I know Antonio Carluccio. I’ve dined with him, drunk with him, listened to him talking about food in language others reserve for describing beautiful women and marvelled at his infeasibly large repertoire of off-colour jokes. Antonio , many years ago, set out on a mission to introduce Londoners to proper Italian cucina, food that didn’t have its origins in The Great Red Sauce Swamp, located, so ’tis rumoured, midway between Venice and Rome. Today, Carluccio café/delis circle London like redskins round a wagon train. At some point in the campaign Antonio retired to his teepee and put his feet up.
It’s surprising how many people I spoke to this week think Tone is still at the controls. Sorry guys, but you are not going to be greeted at the door of Carluccio’s new Dawson Street diner/deli by a genial stocky Italian bearing more than a passing facial resemblance to Marge Simpson. Carluccio is now a brand, a chain, maybe a franchise.
The Dublin branch got off to a spluttering start. On Thursday night the kitchen packed up. No matter, these things happen so we were back again on Friday, queuing half an hour for a table (you can’t pre-book). Some of the tables are communal, causing a certain consternation in the queue. Why? It’s not a new concept here. Wagamama has had them for years and before that Chez Jules, long gone from D’Olier Street.
After 20 minutes we acquired a table for two and kicked off with the ‘bread tin’ – a mite steep at 3.95 we thought but it did come with a small bowl of olives and a dish of olive oil. The tin contained focaccia, Ligurian olive bread, biscuits and grissini.
Starters were, at best, a disaster. Pearl’s calamari were a tribute not to Antonio but to another famous Italian – Giovanni Battista Pirelli, so tough, you could have shod a Ferrari F2008 with them. They arrived cushioned by a bed of exhausted lettuce fit only for the compost heap. I had arancini – ‘little oranges’ – rice balls moulded round ‘goodies’, in this case mozzarella and ragu, then rolled in breadcrumbs and deep-fried. Done properly, a tasty way of using up leftover risotto. Alas, I searched the ragu one in vain for any sign of filling. Not were they over-generous with the cheese.
I nicked some of milady’s ravioli. Great filled pasta always has that “I can’t believe it’s dough” weightlessness. Hers was okay but somehow lacked ‘wow!’. Veal chop with sage butter is Mamma’s big feed for her carnivore sons in Italy’s Marche region. Except the chop would be larger and twice the thickness and the sage would overwhelm with its perfume. Sparsely garnished with sauté potatoes, Carluccio’s version was, in comparison, nodino di vitello lite and not cheap at 23.95.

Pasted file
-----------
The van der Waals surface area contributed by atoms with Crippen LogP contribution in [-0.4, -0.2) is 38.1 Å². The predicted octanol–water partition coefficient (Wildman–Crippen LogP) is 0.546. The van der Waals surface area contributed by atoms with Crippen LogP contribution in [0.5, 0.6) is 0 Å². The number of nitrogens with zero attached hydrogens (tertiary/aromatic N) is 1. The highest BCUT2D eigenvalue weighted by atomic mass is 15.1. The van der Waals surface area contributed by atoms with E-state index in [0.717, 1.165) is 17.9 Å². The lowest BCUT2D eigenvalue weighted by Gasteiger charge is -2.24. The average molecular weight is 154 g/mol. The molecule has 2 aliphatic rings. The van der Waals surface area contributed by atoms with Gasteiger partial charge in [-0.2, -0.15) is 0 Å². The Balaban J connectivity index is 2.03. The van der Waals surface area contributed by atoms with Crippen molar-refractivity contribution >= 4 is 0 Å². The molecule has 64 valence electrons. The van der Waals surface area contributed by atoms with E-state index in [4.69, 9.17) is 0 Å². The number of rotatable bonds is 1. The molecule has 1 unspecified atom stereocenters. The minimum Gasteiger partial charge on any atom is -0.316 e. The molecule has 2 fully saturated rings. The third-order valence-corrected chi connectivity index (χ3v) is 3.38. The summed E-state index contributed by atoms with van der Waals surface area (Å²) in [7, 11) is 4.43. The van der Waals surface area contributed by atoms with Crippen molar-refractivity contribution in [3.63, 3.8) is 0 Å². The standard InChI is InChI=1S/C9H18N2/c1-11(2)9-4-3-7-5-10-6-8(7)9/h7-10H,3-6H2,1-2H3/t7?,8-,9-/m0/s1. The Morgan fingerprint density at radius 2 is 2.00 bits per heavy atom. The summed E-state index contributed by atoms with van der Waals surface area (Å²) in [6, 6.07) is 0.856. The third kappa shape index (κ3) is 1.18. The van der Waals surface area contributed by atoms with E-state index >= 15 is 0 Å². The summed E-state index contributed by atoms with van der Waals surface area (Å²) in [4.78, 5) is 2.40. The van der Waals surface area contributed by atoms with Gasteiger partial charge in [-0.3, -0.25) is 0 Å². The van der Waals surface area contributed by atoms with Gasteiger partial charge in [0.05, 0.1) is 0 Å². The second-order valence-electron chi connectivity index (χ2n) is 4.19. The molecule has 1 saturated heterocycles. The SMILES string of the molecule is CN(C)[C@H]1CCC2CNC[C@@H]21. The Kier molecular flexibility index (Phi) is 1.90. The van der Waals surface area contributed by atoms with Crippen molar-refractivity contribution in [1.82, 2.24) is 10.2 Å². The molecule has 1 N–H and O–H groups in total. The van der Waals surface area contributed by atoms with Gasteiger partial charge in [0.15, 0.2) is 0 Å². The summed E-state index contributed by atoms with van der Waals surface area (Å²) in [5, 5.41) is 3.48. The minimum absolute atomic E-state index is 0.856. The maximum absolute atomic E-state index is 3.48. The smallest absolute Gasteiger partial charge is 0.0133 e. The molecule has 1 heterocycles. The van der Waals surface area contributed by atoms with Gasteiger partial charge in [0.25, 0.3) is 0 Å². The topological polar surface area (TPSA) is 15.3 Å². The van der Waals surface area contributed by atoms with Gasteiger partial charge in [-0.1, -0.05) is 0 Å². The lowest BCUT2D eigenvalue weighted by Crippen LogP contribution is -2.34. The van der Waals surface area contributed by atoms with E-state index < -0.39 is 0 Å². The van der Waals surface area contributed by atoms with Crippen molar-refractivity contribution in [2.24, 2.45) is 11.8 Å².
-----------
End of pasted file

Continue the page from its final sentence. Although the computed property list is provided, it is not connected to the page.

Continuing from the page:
Don’t ever put faith in the description ‘award winning’ on a wine list, especially if it doesn’t say who dished out the gong. The supposedly accoladed Montarossa Fiano, grotesquely scented, was as far off a ‘food wine’ as you could get. On the other hand the Candido Salice Salentino Riserva red (26.95) is a reliable standby on many Italian restaurant wine lists. Soft, rounded yet robust, I was glad to see it here.
For dessert we took an excellent lemon sorbet and a panna cotta, incorporating limoncello, the famed lemon liqueur from the Amalfi coast. I am a panna cotta tifoso and this example would have won my unqualified approval except it was bathed in a syrupy sauce speckled by bits of candied peel that, irritatingly, got stuck in the teeth. With panna cotta, less is more; all it needs by way of accompaniment is half a dozen raspberries or a sprig of redcurrants; tart fruit to balance the heavy set cream.
Coffee was, I have to say, outstanding. My espresso wore a thick orange-hued crema. Better still, the waitress offered a choice of blends, Milan or Napoli, light or dark roasted. The atmosphere was busy-buzzy all night, especially at the communal tables.
Some say it’s unfair to judge an establishment in the first month of opening. I used to think this but frankly I’ve got fed up with restaurants rehearsing on the public’s time and with the public’s money. Carluccio’s at least have the service aspect battened down. Staff were mainly delightful young Poles, many of whom had clearly received sound professional training.
According to their website Carluccio’s aim is to serve ‘great quality, authentic Italian food at sensible prices’. If so, why were there items, like my starter, that purported to take the piss? Two lumps of rice for 8.95 anyone? The niggle was further compounded when I found the bowl of olives, which we had not asked for, tacked on the bill – pushing the bread to a steep 6.40. The overall cost was not excessive – just under a hundred for all we ate and drank – but, in truth, the food was nothing special, certainly not ‘great quality’. If Carluccio’s does what it says on the tin, the tin is slightly dented.
What was missing most was the grin factor; the joy that eating Italian food brings. Like the smile I wear when I eat Roberto Pons’ cooking at La Dolce Vita in Wexford town, for which locals still queue, year-on-year. When the novelty wears off I don’t think people will be queuing down Dawson Street way.
The Damage: 110 including tip for 2 X 3 courses, 1 bottle wine, 1 glass, 2 coffees.